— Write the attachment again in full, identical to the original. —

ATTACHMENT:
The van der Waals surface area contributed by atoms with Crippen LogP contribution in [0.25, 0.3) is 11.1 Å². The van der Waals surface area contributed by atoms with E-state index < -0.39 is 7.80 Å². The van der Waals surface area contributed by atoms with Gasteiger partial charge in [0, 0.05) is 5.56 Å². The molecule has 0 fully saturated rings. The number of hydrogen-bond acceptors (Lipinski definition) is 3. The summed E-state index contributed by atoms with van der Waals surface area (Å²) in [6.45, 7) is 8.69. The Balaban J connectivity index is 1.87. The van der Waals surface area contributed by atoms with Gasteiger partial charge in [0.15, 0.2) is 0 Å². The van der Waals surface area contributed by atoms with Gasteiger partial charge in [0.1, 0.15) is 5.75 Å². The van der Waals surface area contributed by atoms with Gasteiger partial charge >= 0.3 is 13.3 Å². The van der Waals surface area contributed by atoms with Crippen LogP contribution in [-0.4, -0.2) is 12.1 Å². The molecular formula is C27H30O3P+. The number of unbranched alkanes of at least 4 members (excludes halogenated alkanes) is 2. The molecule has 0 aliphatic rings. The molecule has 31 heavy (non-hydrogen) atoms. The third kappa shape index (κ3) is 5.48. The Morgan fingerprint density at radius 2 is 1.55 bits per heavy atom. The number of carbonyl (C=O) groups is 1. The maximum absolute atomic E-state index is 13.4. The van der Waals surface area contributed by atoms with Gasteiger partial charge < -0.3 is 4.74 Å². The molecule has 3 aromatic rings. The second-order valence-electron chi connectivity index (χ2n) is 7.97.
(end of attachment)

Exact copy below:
The van der Waals surface area contributed by atoms with Crippen LogP contribution in [0.25, 0.3) is 11.1 Å². The van der Waals surface area contributed by atoms with E-state index < -0.39 is 7.80 Å². The van der Waals surface area contributed by atoms with Gasteiger partial charge in [0, 0.05) is 5.56 Å². The molecule has 0 fully saturated rings. The number of hydrogen-bond acceptors (Lipinski definition) is 3. The summed E-state index contributed by atoms with van der Waals surface area (Å²) in [6.45, 7) is 8.69. The Balaban J connectivity index is 1.87. The van der Waals surface area contributed by atoms with Gasteiger partial charge in [0.15, 0.2) is 0 Å². The van der Waals surface area contributed by atoms with Gasteiger partial charge in [0.1, 0.15) is 5.75 Å². The van der Waals surface area contributed by atoms with Gasteiger partial charge >= 0.3 is 13.3 Å². The van der Waals surface area contributed by atoms with Crippen LogP contribution in [-0.4, -0.2) is 12.1 Å². The molecular formula is C27H30O3P+. The number of unbranched alkanes of at least 4 members (excludes halogenated alkanes) is 2. The molecule has 0 aliphatic rings. The molecule has 31 heavy (non-hydrogen) atoms. The third kappa shape index (κ3) is 5.48. The Morgan fingerprint density at radius 2 is 1.55 bits per heavy atom. The number of carbonyl (C=O) groups is 1. The maximum absolute atomic E-state index is 13.4. The van der Waals surface area contributed by atoms with Gasteiger partial charge < -0.3 is 4.74 Å². The molecule has 3 aromatic rings. The second-order valence-electron chi connectivity index (χ2n) is 7.97.